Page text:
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Check out Sen. Jeb Bradley's latest Op-Ed "Main Street Relief Fund -- Small Business Grants" below. 

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- The NH Senate Republicans

Main Street Relief Fund -- Small Business Grants
Jeb Bradley May 18th, 2020

Late last week Governor Sununu approved funding for various entities throughout New Hampshire including health care providers, non-profits, a small business relief fund, colleges, and food banks. The funding announced was $595 million which is on top of nearly $250 million already allocated by the Governor. This funding comes from the CARES ACT which was passed by Congress and signed by President Trump in late March and can be used for Covid-19 related expenses by the state as well as cities and towns. These federal funds cannot be used to cover expected state or local revenue shortfalls however.

New Hampshire received $1.25 billion in CARES funding that Governor Sununu is authorized to allocate for Covid-19 related purposes. He had previously allocated $250 of this funding for hospitals, other health care providers, stipends for front-line long-term care workers and first responders, and local and county government’s Covid-19 costs.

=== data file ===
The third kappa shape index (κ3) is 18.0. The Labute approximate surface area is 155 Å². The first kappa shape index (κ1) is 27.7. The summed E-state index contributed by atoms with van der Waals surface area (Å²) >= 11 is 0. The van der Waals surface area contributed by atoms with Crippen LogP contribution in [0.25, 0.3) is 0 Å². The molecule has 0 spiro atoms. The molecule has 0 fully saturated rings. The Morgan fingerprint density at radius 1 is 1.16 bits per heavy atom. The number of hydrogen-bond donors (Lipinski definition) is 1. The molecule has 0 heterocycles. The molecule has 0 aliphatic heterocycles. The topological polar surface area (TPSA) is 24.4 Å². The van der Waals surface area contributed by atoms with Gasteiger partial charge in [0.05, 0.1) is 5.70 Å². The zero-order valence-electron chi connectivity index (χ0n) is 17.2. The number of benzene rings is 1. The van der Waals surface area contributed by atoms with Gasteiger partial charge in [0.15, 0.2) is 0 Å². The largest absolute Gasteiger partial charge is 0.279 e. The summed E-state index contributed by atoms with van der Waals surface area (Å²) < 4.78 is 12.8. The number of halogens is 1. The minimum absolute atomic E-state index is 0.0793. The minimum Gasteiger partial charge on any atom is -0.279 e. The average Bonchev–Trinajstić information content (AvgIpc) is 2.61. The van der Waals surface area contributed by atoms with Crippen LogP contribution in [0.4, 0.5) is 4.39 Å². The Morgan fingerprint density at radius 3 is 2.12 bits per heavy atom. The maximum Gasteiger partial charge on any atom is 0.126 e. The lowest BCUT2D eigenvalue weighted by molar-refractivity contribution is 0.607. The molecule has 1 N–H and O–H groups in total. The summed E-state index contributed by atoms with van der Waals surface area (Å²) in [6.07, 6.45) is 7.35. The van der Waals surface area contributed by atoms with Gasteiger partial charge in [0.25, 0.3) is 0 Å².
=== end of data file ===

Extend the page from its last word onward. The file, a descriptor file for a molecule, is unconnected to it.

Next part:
It should be noted that under the CARES ACT, according to documents provided to me by Senator Shaheen, New Hampshire also received over $350 million of other funding for specific purposes. That includes $7.5 million for Community Development Block Grants, $5.5 million for public health emergency preparedness, $6.8 million for community health centers, $7 million for child care, $165 million for health care providers (hospitals), and $87 million for education. This education funding is largely split between higher education and elementary and secondary schools.

Governor Sununu’s announcement last week allocates additional CARES funding as follows: $50 million for health care providers with 60% of that dedicated to long-term care facilities, $60 million for charitable organizations such as the New Hampshire Charitable Foundation and Community Development Finance Authority, $25 million for child care agencies, $10 million for agriculture, $5 million for the New Hampshire Food Bank, $10 million for the University of New Hampshire and $5 million for the Community College System.

The largest expenditure announced by Governor Sununu is a $400 million Main Street Relief Fund (MSRF) consisting of grants to businesses. Given the limitations of the federal Payroll Protection Program including the requirement that closed businesses must hire workers back by June 30thand must use 75% of the funding on payroll, Governor Sununu’s MSRF initiative is critical to filling the gaps of Payroll Protection.

The MSRF is intended to help small businesses in the short run stay solvent and re-open. Businesses that wish to avail themselves of this funding must utilize a two-step process.